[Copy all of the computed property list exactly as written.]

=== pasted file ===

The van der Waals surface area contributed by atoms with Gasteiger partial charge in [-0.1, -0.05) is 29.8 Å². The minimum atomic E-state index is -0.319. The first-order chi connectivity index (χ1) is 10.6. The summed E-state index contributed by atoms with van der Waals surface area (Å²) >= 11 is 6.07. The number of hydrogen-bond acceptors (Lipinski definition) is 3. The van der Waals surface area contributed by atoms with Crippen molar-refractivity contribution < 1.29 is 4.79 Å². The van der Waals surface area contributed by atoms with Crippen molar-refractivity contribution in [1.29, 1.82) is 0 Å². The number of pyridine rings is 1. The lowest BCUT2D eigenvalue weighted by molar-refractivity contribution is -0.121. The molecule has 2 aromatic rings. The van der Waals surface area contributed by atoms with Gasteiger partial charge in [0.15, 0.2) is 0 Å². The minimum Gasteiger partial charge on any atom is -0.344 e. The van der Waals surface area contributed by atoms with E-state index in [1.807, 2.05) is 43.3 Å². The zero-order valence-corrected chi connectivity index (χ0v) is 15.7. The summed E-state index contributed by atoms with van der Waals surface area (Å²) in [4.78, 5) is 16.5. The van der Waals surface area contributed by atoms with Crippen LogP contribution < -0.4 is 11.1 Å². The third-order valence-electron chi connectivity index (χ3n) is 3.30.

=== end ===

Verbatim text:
The van der Waals surface area contributed by atoms with Gasteiger partial charge in [-0.1, -0.05) is 29.8 Å². The minimum atomic E-state index is -0.319. The first-order chi connectivity index (χ1) is 10.6. The summed E-state index contributed by atoms with van der Waals surface area (Å²) >= 11 is 6.07. The number of hydrogen-bond acceptors (Lipinski definition) is 3. The van der Waals surface area contributed by atoms with Crippen molar-refractivity contribution < 1.29 is 4.79 Å². The van der Waals surface area contributed by atoms with Crippen molar-refractivity contribution in [1.29, 1.82) is 0 Å². The number of pyridine rings is 1. The lowest BCUT2D eigenvalue weighted by molar-refractivity contribution is -0.121. The molecule has 2 aromatic rings. The van der Waals surface area contributed by atoms with Gasteiger partial charge in [0.15, 0.2) is 0 Å². The minimum Gasteiger partial charge on any atom is -0.344 e. The van der Waals surface area contributed by atoms with E-state index in [1.807, 2.05) is 43.3 Å². The zero-order valence-corrected chi connectivity index (χ0v) is 15.7. The summed E-state index contributed by atoms with van der Waals surface area (Å²) in [4.78, 5) is 16.5. The van der Waals surface area contributed by atoms with Crippen LogP contribution < -0.4 is 11.1 Å². The third-order valence-electron chi connectivity index (χ3n) is 3.30.